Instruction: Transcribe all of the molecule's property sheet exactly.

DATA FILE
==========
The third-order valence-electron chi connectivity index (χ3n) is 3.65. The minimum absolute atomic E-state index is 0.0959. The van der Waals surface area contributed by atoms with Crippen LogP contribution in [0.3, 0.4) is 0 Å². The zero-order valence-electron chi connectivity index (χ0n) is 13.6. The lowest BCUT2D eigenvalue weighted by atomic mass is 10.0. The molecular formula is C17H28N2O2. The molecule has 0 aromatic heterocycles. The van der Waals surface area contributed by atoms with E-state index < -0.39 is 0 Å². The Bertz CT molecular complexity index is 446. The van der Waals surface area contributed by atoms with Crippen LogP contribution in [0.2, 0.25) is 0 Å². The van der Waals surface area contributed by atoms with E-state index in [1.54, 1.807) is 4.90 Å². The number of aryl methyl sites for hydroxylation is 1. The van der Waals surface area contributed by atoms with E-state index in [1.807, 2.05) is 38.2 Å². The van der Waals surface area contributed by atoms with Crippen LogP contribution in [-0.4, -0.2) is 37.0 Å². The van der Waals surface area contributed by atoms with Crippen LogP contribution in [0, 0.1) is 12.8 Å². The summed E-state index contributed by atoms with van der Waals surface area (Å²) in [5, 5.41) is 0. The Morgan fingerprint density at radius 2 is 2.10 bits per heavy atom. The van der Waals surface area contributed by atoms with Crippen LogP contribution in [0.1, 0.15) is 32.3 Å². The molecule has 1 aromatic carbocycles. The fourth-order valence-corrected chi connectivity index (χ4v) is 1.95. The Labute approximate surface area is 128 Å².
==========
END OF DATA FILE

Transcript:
The third-order valence-electron chi connectivity index (χ3n) is 3.65. The minimum absolute atomic E-state index is 0.0959. The van der Waals surface area contributed by atoms with Crippen LogP contribution in [0.3, 0.4) is 0 Å². The zero-order valence-electron chi connectivity index (χ0n) is 13.6. The lowest BCUT2D eigenvalue weighted by atomic mass is 10.0. The molecular formula is C17H28N2O2. The molecule has 0 aromatic heterocycles. The van der Waals surface area contributed by atoms with E-state index < -0.39 is 0 Å². The Bertz CT molecular complexity index is 446. The van der Waals surface area contributed by atoms with Crippen LogP contribution in [0.2, 0.25) is 0 Å². The van der Waals surface area contributed by atoms with E-state index in [1.54, 1.807) is 4.90 Å². The number of aryl methyl sites for hydroxylation is 1. The van der Waals surface area contributed by atoms with E-state index in [1.807, 2.05) is 38.2 Å². The van der Waals surface area contributed by atoms with Crippen LogP contribution in [-0.4, -0.2) is 37.0 Å². The van der Waals surface area contributed by atoms with Crippen LogP contribution in [0, 0.1) is 12.8 Å². The summed E-state index contributed by atoms with van der Waals surface area (Å²) in [5, 5.41) is 0. The Morgan fingerprint density at radius 2 is 2.10 bits per heavy atom. The van der Waals surface area contributed by atoms with Crippen LogP contribution in [0.1, 0.15) is 32.3 Å². The molecule has 1 aromatic carbocycles. The fourth-order valence-corrected chi connectivity index (χ4v) is 1.95. The Labute approximate surface area is 128 Å².